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Korean Dried Squid Recipe (마른 오징어채무침)

This was one of my fave side dishes I loved growing up, and Jacob loves this one too! My aunt actually makes it the best, so her version of the recipe or a variation of it has been passed around our family.

While I was spending time at my family’s over my grandma’s near-death experience, it made me realize that I must never take anything for granted. You never know when it will be the last time you see someone. I need to spend quality time with them, tell them I love them (super weird for verbally nonaffectionate Koreans) and hear their stories. I was never big on heirlooms or traditions, but I am starting to see how valuable they are in connecting generations of family.

Korean Banchan Recipes // South Korean Food Recipes.Pin

I’ve never really felt the need to learn how to make korean food until more recently. This past year, I learned how to make my mom’s kimchi and have been trying my best to learn all the basics of korean cooking. While home, we knocked out several new korean banchan recipes including this one. Thanks for teaching me umma (mom)!

Korean Dried Squid Recipe // Korean Banchan Recipes // South Korean Food Recipes.Pin
Korean Dried Squid Recipe // Korean Banchan Recipes // South Korean Food Recipes.Pin

Korean Banchan Recipes | Seasoned Dried & Shredded Squid (마른 오징어채무침):



  1. Mix all the ingredients except the squid in a small bowl to make a paste
  2. In a larger bowl, mix the paste evenly with the dried squid and massage in for approx 3 minutes.
  3. Serve! Refrigerate what’s leftover. You can keep this for a couple weeks.

So simple and can take less than 5 minutes. In case you’re not very familiar with korean food, “banchan” are small korean side dishes. Koreans usually eat rice with a variety of banchan, and they often make them to store in the fridge for many future meals since you are eating smaller amounts of a variety of dishes. You can go here to find a pretty comprehensive list of different banchan.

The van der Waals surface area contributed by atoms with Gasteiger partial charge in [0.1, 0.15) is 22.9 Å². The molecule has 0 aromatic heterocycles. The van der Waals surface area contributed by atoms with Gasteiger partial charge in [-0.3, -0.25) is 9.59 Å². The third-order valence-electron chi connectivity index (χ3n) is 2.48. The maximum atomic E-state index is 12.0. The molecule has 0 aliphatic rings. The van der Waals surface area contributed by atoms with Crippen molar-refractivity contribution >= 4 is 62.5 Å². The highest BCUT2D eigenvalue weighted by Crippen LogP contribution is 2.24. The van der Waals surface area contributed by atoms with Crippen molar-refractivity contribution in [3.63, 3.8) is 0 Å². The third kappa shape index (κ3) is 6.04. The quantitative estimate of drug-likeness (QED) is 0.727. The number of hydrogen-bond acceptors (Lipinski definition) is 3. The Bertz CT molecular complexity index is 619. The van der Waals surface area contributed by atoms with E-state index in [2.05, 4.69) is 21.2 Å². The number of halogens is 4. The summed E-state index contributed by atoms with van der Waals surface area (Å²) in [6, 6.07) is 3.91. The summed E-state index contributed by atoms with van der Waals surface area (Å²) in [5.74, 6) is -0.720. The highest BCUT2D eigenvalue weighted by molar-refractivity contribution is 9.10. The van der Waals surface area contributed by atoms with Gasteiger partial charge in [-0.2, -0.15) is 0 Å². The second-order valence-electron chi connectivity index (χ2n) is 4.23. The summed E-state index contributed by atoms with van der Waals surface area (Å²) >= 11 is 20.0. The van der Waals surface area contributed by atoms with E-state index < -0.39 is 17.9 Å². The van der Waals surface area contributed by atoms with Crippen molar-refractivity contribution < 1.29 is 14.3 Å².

What are some recipes or traditions you hope to pass down?


This Post Has 6 Comments

  1. Tia

    Oo this looks amazing and your pictures! Just found your blog and it’s adorable! xx

  2. Such great pictures (sorry I say it every time but really!). That looks nice and spicy…I’ve never had dried squid before. Sounds interesting, I love getting to try new dishes! I’ll have to look at your kimchi recipe-I love kimchi and have a deviled eggs recipe that I love using it in.

    1. esther julee

      Thank you! :) I appreciate it every time. Does it get tiring to hear me say thank you? :D I feel like if you’re okay with seafood, this one is not one of the dishes you need to have an acquired taste for. Jacob doesn’t really like korean food and he likes this.

  3. Hsiao-Ting

    Mmm looks so good! Now you can feed me when you come to visit :) Yea – I wish my family had tradition to pass down … When I was at the Tower of London, it’s amazing to see the history and tradition of the coronation of the British monarchy not changed much over hundred of years. David actually started a tradition couple of years ago where around Christmas break they have a “family tournament” and whoever wins gets their name on the family plaque. Very cute. We’re hoping to continue that tradition :) Plus I need to learn all my parents’ cooking!! I hope my kids will like my cooking …

    1. esther julee

      Hmm.. we might just have to settle for Japanese. We don’t really have a good korean grocery store near us either.. so we’ll probably be making these once in a blue moon. I miss having Hmarts down the street!

      You should learn all your parents’ cooking. I haven’t really ever given much thought to traditions until more recently. Maybe I can pass down that cookbook you guys made me :)

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